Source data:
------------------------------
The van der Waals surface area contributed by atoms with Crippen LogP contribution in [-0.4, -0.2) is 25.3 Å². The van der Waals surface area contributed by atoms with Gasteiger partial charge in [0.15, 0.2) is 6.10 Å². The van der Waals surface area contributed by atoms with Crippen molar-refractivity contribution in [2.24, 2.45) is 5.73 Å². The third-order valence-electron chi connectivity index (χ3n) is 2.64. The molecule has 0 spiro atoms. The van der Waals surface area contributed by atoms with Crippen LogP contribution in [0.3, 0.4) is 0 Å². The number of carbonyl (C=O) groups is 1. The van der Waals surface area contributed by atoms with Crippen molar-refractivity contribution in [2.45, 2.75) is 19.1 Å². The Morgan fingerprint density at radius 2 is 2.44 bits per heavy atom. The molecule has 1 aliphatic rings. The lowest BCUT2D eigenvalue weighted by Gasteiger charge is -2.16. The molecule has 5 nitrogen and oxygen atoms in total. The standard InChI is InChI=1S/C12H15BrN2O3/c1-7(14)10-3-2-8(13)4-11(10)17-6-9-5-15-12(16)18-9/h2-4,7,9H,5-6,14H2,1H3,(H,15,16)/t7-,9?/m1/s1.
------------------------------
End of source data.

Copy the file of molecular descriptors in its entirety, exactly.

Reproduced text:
The van der Waals surface area contributed by atoms with Crippen LogP contribution in [-0.4, -0.2) is 25.3 Å². The van der Waals surface area contributed by atoms with Gasteiger partial charge in [0.15, 0.2) is 6.10 Å². The van der Waals surface area contributed by atoms with Crippen molar-refractivity contribution in [2.24, 2.45) is 5.73 Å². The third-order valence-electron chi connectivity index (χ3n) is 2.64. The molecule has 0 spiro atoms. The van der Waals surface area contributed by atoms with Crippen LogP contribution in [0.3, 0.4) is 0 Å². The number of carbonyl (C=O) groups is 1. The van der Waals surface area contributed by atoms with Crippen molar-refractivity contribution in [2.45, 2.75) is 19.1 Å². The Morgan fingerprint density at radius 2 is 2.44 bits per heavy atom. The molecule has 1 aliphatic rings. The lowest BCUT2D eigenvalue weighted by Gasteiger charge is -2.16. The molecule has 5 nitrogen and oxygen atoms in total. The standard InChI is InChI=1S/C12H15BrN2O3/c1-7(14)10-3-2-8(13)4-11(10)17-6-9-5-15-12(16)18-9/h2-4,7,9H,5-6,14H2,1H3,(H,15,16)/t7-,9?/m1/s1.